The Cayman Islands must spurn isolationism and “over-protectionist” political policies if the British Overseas Territory is to continue to thrive as it has done for the past 40 years, Premier Alden McLaughlin said Monday night.
In a strongly worded rejection of the populist, often referred to as ultra-nationalist, form of politics that has swept the western world in recent years, Mr. McLaughlin said he was concerned that many Caymanians in the generation behind his might not know the “tough times” that once beset this small country.
“Many of us living in this country do not understand what we have,” the premier said. “I hear them banging on about ‘we need to stop work permits,’ I hear them banging on about ‘we need to stop population growth.’
“I am not suggesting for a moment that we shouldn’t plan our development and our growth, but there is a reason why we … are the envy of many other places in the world. It’s because we have not been victims to insular thinking and prejudice.”
Mr. McLaughlin said immigration policies of successive governments in Cayman were part of the reason for its present success. Yet those policies, he said, are now constantly under attack on public airwaves and in discussions by opposition political members.
Opposition members, during the recently ended budget debate, have criticized what they termed Cayman’s over-reliance on immigration revenues – which are expected to earn the government $209 million in the next two years.
Deputy Opposition Leader Alva Suckoo said opposition members’ research indicated that government planned to introduce “another 2,000 new work permits” in the 2018/19 budget cycle.
Mr. Suckoo said. “It boils down to the government’s intention to rapidly increase the population. Clearly, our tax base is based upon consumption … but we’re growing that at the expense of Caymanians.”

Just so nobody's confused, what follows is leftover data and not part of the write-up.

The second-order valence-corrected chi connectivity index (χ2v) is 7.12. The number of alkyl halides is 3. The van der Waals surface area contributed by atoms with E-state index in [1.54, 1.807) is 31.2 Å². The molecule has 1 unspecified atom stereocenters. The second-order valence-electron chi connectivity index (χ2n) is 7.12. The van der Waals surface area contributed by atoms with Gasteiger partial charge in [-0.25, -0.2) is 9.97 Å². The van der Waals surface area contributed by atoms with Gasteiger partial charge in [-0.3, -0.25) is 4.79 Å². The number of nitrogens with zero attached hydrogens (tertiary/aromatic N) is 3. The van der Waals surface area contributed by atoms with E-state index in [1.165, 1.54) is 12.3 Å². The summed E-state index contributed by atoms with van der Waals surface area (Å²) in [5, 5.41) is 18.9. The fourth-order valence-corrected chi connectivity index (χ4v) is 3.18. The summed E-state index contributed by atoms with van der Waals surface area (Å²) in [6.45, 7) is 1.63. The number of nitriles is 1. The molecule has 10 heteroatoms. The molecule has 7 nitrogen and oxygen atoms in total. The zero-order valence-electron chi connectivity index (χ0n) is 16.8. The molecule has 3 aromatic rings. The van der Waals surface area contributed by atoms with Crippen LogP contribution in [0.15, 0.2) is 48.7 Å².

Opposition Leader Ezzard Miller said that until the government was ready to accept less money from work permit fees, Caymanian workers would continue to be at a disadvantage.
The premier said his government was aware that there are “challenges in many instances” to Caymanians getting opportunities for jobs. “Not everybody … is prepared to give Caymanians opportunities. We understand that,” he said.
Mr. McLaughlin said a new government human resources department would be formed under his ministry to regulate work permit grants and to help Caymanians receive “real opportunities” in the job market.
He said the department would ensure that all jobs must be posted on the government’s clearinghouse website and that rogue employers who post unrealistic qualifications for job ads would be penalized.
However, Mr. McLaughlin said Mr. Suckoo’s statements, and those by some of his colleagues, about curtailing overall growth and progress should be rejected.
“[They’re] cussin’ the foreigners, saying that nobody should be granted Caymanian status if they’re not married to a Caymanian,” Mr. McLaughlin said. “That is the kind of thinking that put Bahamas where they were for all of those years.
“There is no future, no future in isolationist policies, in over-protectionism and constantly hammering, hammering, the source of Cayman’s prosperity,” Mr. McLaughlin said.
The premier said the attacks by opposition members did not help as Cayman battled outside forces that sought to tear down its main source of annual income – the financial services industry.
“[The Paradise Papers release] is part of a coordinated smear campaign about tax havens, as they are continuing to brand us,” he said. “There is the immediate threat of blacklist by the EU ECOFIN [Economic and Financial Affairs Council] ministers,” he said.
“Then I hear members of the opposition bemoaning major construction projects, challenging things like government considering a transshipment port … and I say to myself, how is it that we are supposed to provide the revenue to fund education, to fund healthcare, to deal with mortgage foreclosures?” Premier McLaughlin continued. “Money does not fall like manna from heaven. This country has been built and is still reliant on inward investment. Failing that, we are in huge trouble.”